What is the earliest proof that orthodox Christianity believed in the Trinity? I'm not a Unitarian, but I'd like to be able to defend the doctrine against Bart Ehrman, Muslims, etc.
Early proof of the Trinity
Ah, maybe I should have said extra-Biblical… so Scripture like John 5:7 is out.
Chapter nine: ewtn.com
Irenaeus of Lyons basically gives a complete exposition of Christian theology, in response to Gnostic nonsense, and as early as the 2nd century.
But his 5 books "against heresies" are long, and I don't remember what parts would most directly show belief in the Trinity. Sorry. Well, books 1 and 2 can be ruled out at least, since they're mostly just expositions and refutations of the Gnostic doctrine based on itself alone.
I'm currently reading "Eusebius: The Church History" by Paul Maier, and the historian Eusebius (born 263 AD) speaks of the Father, the Son, and the Holy Spirit as all being one God.
Thanks fam, have a rare Christina.
You mean Martina?
I think it better for you to learn from the Two Powers by Alan F. Segal and The Forgotten Trinity by James R. White. BTW Ehrman acknowledges that the early Christians believed in the Trinity.
Don't do this
god is 3 and 1 at the same time, where is the complexity? accept it as a rule!
I can't tell if this is a troll post or just pure heresy.
OP, here's a link to St. Gregory's writings on this very same thing.
The Angel of the Lord appearances throughout the OT. It's not a new idea. Even Jews once commentated (in the Targums) that the Angel of the Lord was interchangeable with God. Sometimes calling him the Memra (Aramaic: Word). Where have we heard that before? The Word… Yes, the Gospel of John. The Word was always a Jewish idea. And John himself was just a Jewish fisherman. Not some Greek influenced cosmopolitan Jew, as people like Ehrman would propose. And Jews only stopped teaching about the Memra because they knew it resembled Christianity. The Targums with the "Memra" commentary started disappearing after the first few centuries AD. I don't know why scholars have missed this.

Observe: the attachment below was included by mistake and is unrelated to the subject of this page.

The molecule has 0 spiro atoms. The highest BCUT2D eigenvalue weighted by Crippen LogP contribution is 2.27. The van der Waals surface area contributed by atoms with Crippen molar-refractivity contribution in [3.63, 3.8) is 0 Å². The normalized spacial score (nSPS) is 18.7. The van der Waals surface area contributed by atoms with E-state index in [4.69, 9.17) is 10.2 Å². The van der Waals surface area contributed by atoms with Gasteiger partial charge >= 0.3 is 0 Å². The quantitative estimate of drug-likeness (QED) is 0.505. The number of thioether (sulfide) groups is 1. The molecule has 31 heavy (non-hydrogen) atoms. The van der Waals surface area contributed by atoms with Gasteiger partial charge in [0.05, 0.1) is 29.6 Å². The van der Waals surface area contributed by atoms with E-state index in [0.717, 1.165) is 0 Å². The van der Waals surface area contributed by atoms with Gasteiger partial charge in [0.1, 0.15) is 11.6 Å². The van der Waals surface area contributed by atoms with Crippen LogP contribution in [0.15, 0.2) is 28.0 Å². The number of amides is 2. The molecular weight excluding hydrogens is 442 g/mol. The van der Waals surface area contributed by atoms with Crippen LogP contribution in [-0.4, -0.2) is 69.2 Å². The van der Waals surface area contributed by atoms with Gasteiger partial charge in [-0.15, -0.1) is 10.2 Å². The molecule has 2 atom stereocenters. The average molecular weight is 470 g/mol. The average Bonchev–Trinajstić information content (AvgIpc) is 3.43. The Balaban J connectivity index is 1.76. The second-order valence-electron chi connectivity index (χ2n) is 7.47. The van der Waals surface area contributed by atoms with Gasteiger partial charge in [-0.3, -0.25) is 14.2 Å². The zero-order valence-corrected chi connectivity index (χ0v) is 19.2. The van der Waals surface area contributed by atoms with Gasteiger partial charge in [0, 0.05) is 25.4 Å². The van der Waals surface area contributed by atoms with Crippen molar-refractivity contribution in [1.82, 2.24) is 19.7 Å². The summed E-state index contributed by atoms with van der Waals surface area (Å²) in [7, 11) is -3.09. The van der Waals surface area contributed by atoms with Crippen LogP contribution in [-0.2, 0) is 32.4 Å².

I don't need to argue the whole concept of the Trinity though. Anti-Trinitarians are actually more opposed to the nature of Jesus specifically. The Arian controversy was always about Jesus. It's about denying Jesus' true nature or not. Once you get over that, the Trinity becomes apparent.
The Alexandrian reading of John 1:18 seems to offer a substantial and early support for the coequality and coeternalness of Christ but has been neglected due to being misinterpreted by anti-textual criticism observers.
No man hath ever seen God; the only begotten God, he who is in the bosom of his Father, he hath declared him.
I think he means Luthina
How about something earlier than the incarnation of Christ?
JW's don't claim special revelation, they just think Charles Russell's interpretation of the Bible is the correct one.
Don't they claim he got his interpretation through some kind of divine revelation
You can literally go to the earliest christian writings and see, for example, how they say that only God should be worshipped, and some paragraphs later that they worship the Ftaher, the Son, and the HS
Why is that?
How to debunk those claim the Church Fathers weren't authoritative?
Lmao this is not about what is authoritative, which you can find in the councils, this is just to show that the Trinity has been christian doctrine and though since the first christians
Chill dude, he's just Torring.